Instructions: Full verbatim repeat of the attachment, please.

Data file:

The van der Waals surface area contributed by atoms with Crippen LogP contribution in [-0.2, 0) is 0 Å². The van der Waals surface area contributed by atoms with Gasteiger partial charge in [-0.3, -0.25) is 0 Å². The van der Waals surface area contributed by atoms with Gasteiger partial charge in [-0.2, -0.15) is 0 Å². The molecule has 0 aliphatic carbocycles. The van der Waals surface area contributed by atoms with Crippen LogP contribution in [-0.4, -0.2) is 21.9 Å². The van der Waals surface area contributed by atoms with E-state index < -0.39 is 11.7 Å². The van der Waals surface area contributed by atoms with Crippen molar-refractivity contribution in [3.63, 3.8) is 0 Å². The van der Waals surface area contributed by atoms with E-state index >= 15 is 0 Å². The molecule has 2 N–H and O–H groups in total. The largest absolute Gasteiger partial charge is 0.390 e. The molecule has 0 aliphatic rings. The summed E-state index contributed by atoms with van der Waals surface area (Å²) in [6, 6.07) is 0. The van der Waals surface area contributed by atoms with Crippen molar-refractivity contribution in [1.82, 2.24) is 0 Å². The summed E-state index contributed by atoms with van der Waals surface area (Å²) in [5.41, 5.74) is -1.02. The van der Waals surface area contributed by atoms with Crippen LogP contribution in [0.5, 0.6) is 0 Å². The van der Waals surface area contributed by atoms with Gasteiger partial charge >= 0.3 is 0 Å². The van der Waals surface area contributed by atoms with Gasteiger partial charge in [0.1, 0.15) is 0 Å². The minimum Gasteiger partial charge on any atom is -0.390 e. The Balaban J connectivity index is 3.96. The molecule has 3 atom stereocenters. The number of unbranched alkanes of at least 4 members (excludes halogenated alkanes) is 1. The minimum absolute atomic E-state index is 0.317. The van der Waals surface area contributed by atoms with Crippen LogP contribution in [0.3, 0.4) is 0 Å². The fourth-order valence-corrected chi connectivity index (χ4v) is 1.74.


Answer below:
The van der Waals surface area contributed by atoms with Crippen LogP contribution in [-0.2, 0) is 0 Å². The van der Waals surface area contributed by atoms with Gasteiger partial charge in [-0.3, -0.25) is 0 Å². The van der Waals surface area contributed by atoms with Gasteiger partial charge in [-0.2, -0.15) is 0 Å². The molecule has 0 aliphatic carbocycles. The van der Waals surface area contributed by atoms with Crippen LogP contribution in [-0.4, -0.2) is 21.9 Å². The van der Waals surface area contributed by atoms with E-state index < -0.39 is 11.7 Å². The van der Waals surface area contributed by atoms with Crippen molar-refractivity contribution in [3.63, 3.8) is 0 Å². The van der Waals surface area contributed by atoms with E-state index >= 15 is 0 Å². The molecule has 2 N–H and O–H groups in total. The largest absolute Gasteiger partial charge is 0.390 e. The molecule has 0 aliphatic rings. The summed E-state index contributed by atoms with van der Waals surface area (Å²) in [6, 6.07) is 0. The van der Waals surface area contributed by atoms with Crippen molar-refractivity contribution in [1.82, 2.24) is 0 Å². The summed E-state index contributed by atoms with van der Waals surface area (Å²) in [5.41, 5.74) is -1.02. The van der Waals surface area contributed by atoms with Crippen LogP contribution in [0.5, 0.6) is 0 Å². The van der Waals surface area contributed by atoms with Gasteiger partial charge >= 0.3 is 0 Å². The van der Waals surface area contributed by atoms with Gasteiger partial charge in [0.1, 0.15) is 0 Å². The minimum Gasteiger partial charge on any atom is -0.390 e. The Balaban J connectivity index is 3.96. The molecule has 3 atom stereocenters. The number of unbranched alkanes of at least 4 members (excludes halogenated alkanes) is 1. The minimum absolute atomic E-state index is 0.317. The van der Waals surface area contributed by atoms with Crippen LogP contribution in [0.3, 0.4) is 0 Å². The fourth-order valence-corrected chi connectivity index (χ4v) is 1.74.